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Man killed by federal officer tested negative for drugs

A white Toyota truck at the scene of a deadly shooting Jan. 5, 2018, in Oak Creek Canyon. Tyler Miller, 51, was fatally shot by a U.S. Forest Service law enforcement officer while on his way to a spiritual retreat. (Coconino County Sheriff’s Office)

A white Toyota truck at the scene of a deadly shooting Jan. 5, 2018, in Oak Creek Canyon. Tyler Miller, 51, was fatally shot by a U.S. Forest Service law enforcement officer while on his way to a spiritual retreat. (Coconino County Sheriff’s Office)

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A helicopter enters Oak Creek Canyon in response to an officer-involved shooting Friday.

FLAGSTAFF, Ariz. (AP) — A Kansas man fatally shot by a federal officer as he walked naked and bloody along an Arizona highway tested negative for a range of illegal and prescription drugs and had a blood alcohol level within the legal limit, according to toxicology results.

Tyler Miller, 51, was shot twice in the abdomen by a U.S. Forest Service law enforcement officer in early January, the Arizona Daily Sun reported .

Miller, of Hutchinson, Kansas, was on his way to a spiritual retreat in Sedona. He had crashed his pickup truck and began walking along Highway 89A in Oak Creek Canyon, about 100 miles (160 kilometers) north of Phoenix, according to authorities.

The report from the Yavapai County Medical Examiner's Office found that Miller tested positive only for nicotine, analgesics — found in common anti-inflammatory medications — and naloxone, which is used to reverse opioid drug overdoses. The report noted that the positive result for naloxone was unconfirmed because it wasn't verified by a quantitative analysis.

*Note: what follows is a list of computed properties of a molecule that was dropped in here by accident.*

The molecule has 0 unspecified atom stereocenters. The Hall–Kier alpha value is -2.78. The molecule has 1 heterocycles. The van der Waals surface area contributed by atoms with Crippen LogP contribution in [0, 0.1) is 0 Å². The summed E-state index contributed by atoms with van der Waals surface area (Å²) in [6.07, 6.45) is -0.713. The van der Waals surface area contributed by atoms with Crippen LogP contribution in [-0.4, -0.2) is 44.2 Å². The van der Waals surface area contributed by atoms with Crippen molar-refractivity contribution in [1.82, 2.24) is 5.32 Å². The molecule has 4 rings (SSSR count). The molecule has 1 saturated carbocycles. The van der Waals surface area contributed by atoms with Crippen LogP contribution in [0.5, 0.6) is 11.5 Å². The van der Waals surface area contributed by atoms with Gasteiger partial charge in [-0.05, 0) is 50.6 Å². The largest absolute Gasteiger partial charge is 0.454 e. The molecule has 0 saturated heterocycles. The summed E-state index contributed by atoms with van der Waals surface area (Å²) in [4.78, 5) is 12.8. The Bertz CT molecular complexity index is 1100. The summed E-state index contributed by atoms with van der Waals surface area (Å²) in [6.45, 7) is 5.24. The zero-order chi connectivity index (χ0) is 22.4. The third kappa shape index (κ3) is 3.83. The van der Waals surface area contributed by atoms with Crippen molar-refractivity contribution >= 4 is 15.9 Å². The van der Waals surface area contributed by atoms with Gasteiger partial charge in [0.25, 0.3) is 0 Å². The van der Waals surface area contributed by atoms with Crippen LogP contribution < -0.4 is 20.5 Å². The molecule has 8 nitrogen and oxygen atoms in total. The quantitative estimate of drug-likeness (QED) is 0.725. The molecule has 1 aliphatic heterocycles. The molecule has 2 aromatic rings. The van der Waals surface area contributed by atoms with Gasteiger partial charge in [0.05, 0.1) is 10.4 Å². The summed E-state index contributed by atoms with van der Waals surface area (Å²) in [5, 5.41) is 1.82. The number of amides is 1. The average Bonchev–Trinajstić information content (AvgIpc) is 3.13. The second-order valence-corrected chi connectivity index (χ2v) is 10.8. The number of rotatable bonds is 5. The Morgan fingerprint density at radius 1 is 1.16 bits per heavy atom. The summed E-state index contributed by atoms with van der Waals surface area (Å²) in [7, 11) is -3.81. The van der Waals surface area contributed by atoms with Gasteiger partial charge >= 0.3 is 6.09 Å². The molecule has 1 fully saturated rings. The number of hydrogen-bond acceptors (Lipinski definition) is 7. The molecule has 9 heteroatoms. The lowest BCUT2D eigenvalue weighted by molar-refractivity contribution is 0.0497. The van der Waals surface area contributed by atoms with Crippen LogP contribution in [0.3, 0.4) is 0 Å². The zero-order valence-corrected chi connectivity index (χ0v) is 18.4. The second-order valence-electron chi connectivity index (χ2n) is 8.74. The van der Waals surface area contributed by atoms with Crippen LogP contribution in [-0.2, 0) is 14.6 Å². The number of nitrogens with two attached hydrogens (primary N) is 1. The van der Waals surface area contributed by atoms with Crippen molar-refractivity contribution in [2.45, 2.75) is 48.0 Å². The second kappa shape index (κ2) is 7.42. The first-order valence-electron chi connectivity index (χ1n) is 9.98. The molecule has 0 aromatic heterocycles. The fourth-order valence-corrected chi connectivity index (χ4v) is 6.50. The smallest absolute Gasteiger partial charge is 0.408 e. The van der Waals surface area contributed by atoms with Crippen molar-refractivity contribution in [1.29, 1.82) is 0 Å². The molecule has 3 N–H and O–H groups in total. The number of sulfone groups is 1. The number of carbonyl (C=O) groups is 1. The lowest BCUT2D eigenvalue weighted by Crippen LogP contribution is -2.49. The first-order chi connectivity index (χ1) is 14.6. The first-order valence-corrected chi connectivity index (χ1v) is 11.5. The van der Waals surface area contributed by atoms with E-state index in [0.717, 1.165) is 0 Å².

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A photo of Hutchinson, Kansas, native Tyler Miller and his family. Miller was fatally shot Jan. 5 by U.S. Forest Service law enforcement officer in Oak Creek Canyon on Friday, Jan. 5, 2018, near Sedona. (Bretz & Young, L.L.C./Courtesy)

Miller had a blood alcohol level of 0.05 percent, below the state's legal limit for driving, according to the report.

Documents from the Coconino County Sheriff's Office indicate Miller had gradually shed his clothing on the roadway after emerging through the broken front windshield of his vehicle. A witness told authorities that Miller had been throwing rocks at cars traveling on the highway after the crash.

Officer Krista Kuhns was the first to respond and used a stun gun on Miller before shooting him. The medical examiner found two prongs from a stun gun in Miller's abdominal area.

The FBI has been investigating the shooting and has declined to release additional information, including Kuhns' account or statements.

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